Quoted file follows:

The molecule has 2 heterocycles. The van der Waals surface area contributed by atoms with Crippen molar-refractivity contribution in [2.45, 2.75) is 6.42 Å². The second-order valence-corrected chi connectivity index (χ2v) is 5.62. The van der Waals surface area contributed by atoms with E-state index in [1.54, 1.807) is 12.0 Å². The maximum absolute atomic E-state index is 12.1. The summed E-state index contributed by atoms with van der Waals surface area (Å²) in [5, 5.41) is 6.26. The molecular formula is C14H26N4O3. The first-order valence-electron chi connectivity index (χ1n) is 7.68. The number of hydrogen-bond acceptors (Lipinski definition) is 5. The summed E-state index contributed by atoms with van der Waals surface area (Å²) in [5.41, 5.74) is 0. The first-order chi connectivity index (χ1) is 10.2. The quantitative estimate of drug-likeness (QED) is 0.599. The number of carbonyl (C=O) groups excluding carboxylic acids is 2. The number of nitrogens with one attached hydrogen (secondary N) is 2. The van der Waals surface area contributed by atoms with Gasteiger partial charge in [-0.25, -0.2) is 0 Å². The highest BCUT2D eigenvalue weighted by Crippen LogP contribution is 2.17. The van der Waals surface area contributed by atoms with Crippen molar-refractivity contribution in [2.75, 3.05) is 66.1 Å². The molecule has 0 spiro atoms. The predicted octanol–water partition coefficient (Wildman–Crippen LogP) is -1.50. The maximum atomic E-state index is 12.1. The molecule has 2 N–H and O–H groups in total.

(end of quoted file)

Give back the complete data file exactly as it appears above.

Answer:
The molecule has 2 heterocycles. The van der Waals surface area contributed by atoms with Crippen molar-refractivity contribution in [2.45, 2.75) is 6.42 Å². The second-order valence-corrected chi connectivity index (χ2v) is 5.62. The van der Waals surface area contributed by atoms with E-state index in [1.54, 1.807) is 12.0 Å². The maximum absolute atomic E-state index is 12.1. The summed E-state index contributed by atoms with van der Waals surface area (Å²) in [5, 5.41) is 6.26. The molecular formula is C14H26N4O3. The first-order valence-electron chi connectivity index (χ1n) is 7.68. The number of hydrogen-bond acceptors (Lipinski definition) is 5. The summed E-state index contributed by atoms with van der Waals surface area (Å²) in [5.41, 5.74) is 0. The first-order chi connectivity index (χ1) is 10.2. The quantitative estimate of drug-likeness (QED) is 0.599. The number of carbonyl (C=O) groups excluding carboxylic acids is 2. The number of nitrogens with one attached hydrogen (secondary N) is 2. The van der Waals surface area contributed by atoms with Gasteiger partial charge in [-0.25, -0.2) is 0 Å². The highest BCUT2D eigenvalue weighted by Crippen LogP contribution is 2.17. The van der Waals surface area contributed by atoms with Crippen molar-refractivity contribution in [2.75, 3.05) is 66.1 Å². The molecule has 0 spiro atoms. The predicted octanol–water partition coefficient (Wildman–Crippen LogP) is -1.50. The maximum atomic E-state index is 12.1. The molecule has 2 N–H and O–H groups in total.